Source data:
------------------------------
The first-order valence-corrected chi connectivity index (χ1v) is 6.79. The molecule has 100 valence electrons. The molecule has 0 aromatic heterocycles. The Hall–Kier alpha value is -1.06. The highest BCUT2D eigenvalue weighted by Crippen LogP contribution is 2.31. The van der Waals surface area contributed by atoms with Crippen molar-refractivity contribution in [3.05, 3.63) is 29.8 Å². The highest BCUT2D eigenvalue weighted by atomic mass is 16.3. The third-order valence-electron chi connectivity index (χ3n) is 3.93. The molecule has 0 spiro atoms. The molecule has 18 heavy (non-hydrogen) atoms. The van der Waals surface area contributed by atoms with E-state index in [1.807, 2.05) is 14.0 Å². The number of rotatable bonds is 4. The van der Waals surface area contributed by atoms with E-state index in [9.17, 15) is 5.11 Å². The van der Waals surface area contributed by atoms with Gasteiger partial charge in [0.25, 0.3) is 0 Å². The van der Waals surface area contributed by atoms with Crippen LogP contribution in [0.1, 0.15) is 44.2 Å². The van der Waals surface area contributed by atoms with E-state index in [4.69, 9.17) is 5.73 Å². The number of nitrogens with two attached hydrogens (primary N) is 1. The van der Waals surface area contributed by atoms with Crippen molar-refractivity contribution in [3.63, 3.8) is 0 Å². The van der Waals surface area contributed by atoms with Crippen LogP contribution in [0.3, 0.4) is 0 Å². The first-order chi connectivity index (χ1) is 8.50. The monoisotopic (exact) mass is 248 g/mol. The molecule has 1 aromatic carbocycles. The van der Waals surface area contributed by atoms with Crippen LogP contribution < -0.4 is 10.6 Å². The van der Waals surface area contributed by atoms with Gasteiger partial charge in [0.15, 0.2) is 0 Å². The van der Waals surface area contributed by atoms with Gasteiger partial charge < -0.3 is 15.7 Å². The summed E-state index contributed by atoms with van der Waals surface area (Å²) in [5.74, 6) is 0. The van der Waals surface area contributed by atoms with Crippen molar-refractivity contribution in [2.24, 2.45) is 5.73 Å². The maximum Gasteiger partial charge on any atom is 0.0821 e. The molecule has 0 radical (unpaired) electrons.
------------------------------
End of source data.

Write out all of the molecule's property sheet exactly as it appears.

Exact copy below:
The first-order valence-corrected chi connectivity index (χ1v) is 6.79. The molecule has 100 valence electrons. The molecule has 0 aromatic heterocycles. The Hall–Kier alpha value is -1.06. The highest BCUT2D eigenvalue weighted by Crippen LogP contribution is 2.31. The van der Waals surface area contributed by atoms with Crippen molar-refractivity contribution in [3.05, 3.63) is 29.8 Å². The highest BCUT2D eigenvalue weighted by atomic mass is 16.3. The third-order valence-electron chi connectivity index (χ3n) is 3.93. The molecule has 0 spiro atoms. The molecule has 18 heavy (non-hydrogen) atoms. The van der Waals surface area contributed by atoms with E-state index in [1.807, 2.05) is 14.0 Å². The number of rotatable bonds is 4. The van der Waals surface area contributed by atoms with E-state index in [9.17, 15) is 5.11 Å². The van der Waals surface area contributed by atoms with Gasteiger partial charge in [0.25, 0.3) is 0 Å². The van der Waals surface area contributed by atoms with Crippen LogP contribution in [0.1, 0.15) is 44.2 Å². The van der Waals surface area contributed by atoms with E-state index in [4.69, 9.17) is 5.73 Å². The number of nitrogens with two attached hydrogens (primary N) is 1. The van der Waals surface area contributed by atoms with Crippen molar-refractivity contribution in [3.63, 3.8) is 0 Å². The van der Waals surface area contributed by atoms with Crippen LogP contribution in [0.3, 0.4) is 0 Å². The first-order chi connectivity index (χ1) is 8.50. The monoisotopic (exact) mass is 248 g/mol. The molecule has 1 aromatic carbocycles. The van der Waals surface area contributed by atoms with Crippen LogP contribution < -0.4 is 10.6 Å². The van der Waals surface area contributed by atoms with Gasteiger partial charge in [0.15, 0.2) is 0 Å². The van der Waals surface area contributed by atoms with Gasteiger partial charge < -0.3 is 15.7 Å². The summed E-state index contributed by atoms with van der Waals surface area (Å²) in [5.74, 6) is 0. The van der Waals surface area contributed by atoms with Crippen molar-refractivity contribution in [2.24, 2.45) is 5.73 Å². The maximum Gasteiger partial charge on any atom is 0.0821 e. The molecule has 0 radical (unpaired) electrons.